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Old 07-11-2012, 07:32 AM   #1
Laxman_prodigy
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Help installing latest Wine and Virtualbox!


Hey.

I see the version of Virtualbox a little older than offered at their sites. I have gone multilib on Slackware 13.37 just couple of hours ago with the help of folks around here.

How do you install Virtualbox?

EDIT: And about Wine, will the .txz package from the Wine HQ work straight away if I have multilib enabled?

Last edited by Laxman_prodigy; 07-11-2012 at 07:38 AM. Reason: Slip of mind: Forgot to ask for the Wine too.
 
Old 07-11-2012, 07:38 AM   #2
ruario
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Quote:
Originally Posted by Laxman_prodigy View Post
How do you install Virtualbox?
If you don't want to use the SlackBuild, you could just use the VirtualBox generic install script that they provide (I do this myself).

This would involve installing as follows:

Code:
$ wget http://download.virtualbox.org/virtualbox/4.1.18/VirtualBox-4.1.18-78361-Linux_amd64.run
$ chmod +x VirtualBox-4.1.18-78361-Linux_amd64.run
$ su
Password: 
# ./VirtualBox-4.1.18-78361-Linux_amd64.run
Should you ever want to uninstall, switch to root and issue:

Code:
# /opt/VirtualBox/uninstall.sh
 
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Old 07-11-2012, 07:46 AM   #3
ruario
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If you don't trust the installer (I would, but then I have used it quite a few times). You can get a rough log of the files it places down by running a find command before and after the install and diffing the results as follows:

Code:
# find /etc /opt /usr ! -type d -print > /tmp/before_vbox
# ./VirtualBox-4.1.18-78361-Linux_amd64.run
# find /etc /opt /usr ! -type d -print > /tmp/after_vbox
# diff /tmp/before_vbox /tmp/after_vbox | sed -n 's/^> //p' > VirtualBox-4.1.18-78361_install.log
In addition to the files listed in VirtualBox-4.1.18-78361_install.log. The install script will also add some commands to /etc/rc.d/rc.local and (I think, though perhaps I added them myself) /etc/rc.d/rc.local_shutdown, so have a look at these files before and after install.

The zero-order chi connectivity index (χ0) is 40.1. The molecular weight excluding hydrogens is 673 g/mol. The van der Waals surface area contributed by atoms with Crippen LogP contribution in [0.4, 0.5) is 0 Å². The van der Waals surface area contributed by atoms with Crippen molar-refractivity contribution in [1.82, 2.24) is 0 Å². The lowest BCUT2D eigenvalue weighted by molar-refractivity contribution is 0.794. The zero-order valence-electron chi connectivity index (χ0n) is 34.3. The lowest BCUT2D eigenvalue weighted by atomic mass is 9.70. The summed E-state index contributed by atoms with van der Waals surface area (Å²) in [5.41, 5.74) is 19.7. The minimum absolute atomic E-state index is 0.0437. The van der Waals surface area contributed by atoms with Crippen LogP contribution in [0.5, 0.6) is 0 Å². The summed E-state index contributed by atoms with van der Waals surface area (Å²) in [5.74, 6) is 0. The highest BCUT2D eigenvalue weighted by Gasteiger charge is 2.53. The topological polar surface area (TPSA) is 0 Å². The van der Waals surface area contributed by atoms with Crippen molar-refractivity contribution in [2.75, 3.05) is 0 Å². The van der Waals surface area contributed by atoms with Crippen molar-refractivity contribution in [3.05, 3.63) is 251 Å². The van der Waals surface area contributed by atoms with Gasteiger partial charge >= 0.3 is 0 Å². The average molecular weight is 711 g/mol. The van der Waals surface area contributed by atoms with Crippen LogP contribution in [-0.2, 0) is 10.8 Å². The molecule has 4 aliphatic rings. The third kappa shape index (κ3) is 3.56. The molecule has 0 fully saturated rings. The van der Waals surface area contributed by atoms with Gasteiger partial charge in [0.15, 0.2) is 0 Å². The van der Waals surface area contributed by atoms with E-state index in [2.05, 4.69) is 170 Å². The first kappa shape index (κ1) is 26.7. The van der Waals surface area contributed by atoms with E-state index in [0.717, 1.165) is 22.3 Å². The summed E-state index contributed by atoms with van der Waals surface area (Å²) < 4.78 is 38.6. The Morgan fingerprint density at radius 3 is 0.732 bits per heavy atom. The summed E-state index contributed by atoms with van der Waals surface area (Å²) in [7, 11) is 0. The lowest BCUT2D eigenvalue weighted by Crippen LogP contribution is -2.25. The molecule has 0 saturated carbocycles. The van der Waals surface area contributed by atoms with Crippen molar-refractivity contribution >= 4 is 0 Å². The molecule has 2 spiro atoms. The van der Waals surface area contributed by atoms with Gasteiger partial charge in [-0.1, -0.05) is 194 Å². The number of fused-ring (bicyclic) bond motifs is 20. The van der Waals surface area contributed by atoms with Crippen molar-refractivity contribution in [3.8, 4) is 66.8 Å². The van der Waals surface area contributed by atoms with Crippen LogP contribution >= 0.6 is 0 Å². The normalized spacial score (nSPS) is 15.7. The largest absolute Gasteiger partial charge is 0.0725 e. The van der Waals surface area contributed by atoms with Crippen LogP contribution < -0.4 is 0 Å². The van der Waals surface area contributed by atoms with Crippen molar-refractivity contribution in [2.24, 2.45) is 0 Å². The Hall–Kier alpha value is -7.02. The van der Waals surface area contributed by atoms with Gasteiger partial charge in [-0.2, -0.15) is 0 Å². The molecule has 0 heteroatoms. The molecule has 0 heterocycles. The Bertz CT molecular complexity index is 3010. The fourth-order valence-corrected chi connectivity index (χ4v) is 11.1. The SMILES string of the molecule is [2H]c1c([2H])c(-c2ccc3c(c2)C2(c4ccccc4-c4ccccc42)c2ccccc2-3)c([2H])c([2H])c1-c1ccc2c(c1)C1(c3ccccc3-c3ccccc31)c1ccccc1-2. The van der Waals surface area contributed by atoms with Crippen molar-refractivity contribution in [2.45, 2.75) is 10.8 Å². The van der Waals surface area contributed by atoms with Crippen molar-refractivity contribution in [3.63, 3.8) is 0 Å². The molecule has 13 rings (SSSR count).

For a more comprehensive tracking solution:

Code:
$ man slacktrack

Last edited by ruario; 07-11-2012 at 09:05 AM. Reason: Improved the example
 
Old 07-11-2012, 07:48 AM   #4
Laxman_prodigy
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Quote:
Originally Posted by ruario View Post
If you don't want to use the SlackBuild, you could just use the VirtualBox generic install script that they provide (I do this myself).

This would involve installing as follows:

Code:
$ wget http://download.virtualbox.org/virtualbox/4.1.18/VirtualBox-4.1.18-78361-Linux_amd64.run
$ chmod +x VirtualBox-4.1.18-78361-Linux_amd64.run
$ su
Password: 
# ./VirtualBox-4.1.18-78361-Linux_amd64.run
Should you ever want to uninstall, switch to root and issue:

Code:
# /opt/VirtualBox/uninstall.sh
Hey, thanks mate.

Okay, so are there any other things to be careful about before installing Virtualbox? I mean, some dependencies or guest additions? Could you help me with the Wine too? Sorry for bombarding but am new at this all. But, am loving it!
 
Old 07-11-2012, 07:54 AM   #5
ruario
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If you did a full Slackware install it should just work. If not you should get an error, which will give you clues anyway. The guest additions are for the guest OSes running underneath it, not the host (your PC) that is running VirtualBox itself.

I don't use Wine but I believe most people who are using it here, just use the Wine SlackBuild after first making there system multilib (which you have already done).

P.S. If you haven't used SlackBuilds before, read the HOWTO.
 
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Old 07-11-2012, 07:57 AM   #6
Laxman_prodigy
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Quote:
Originally Posted by ruario View Post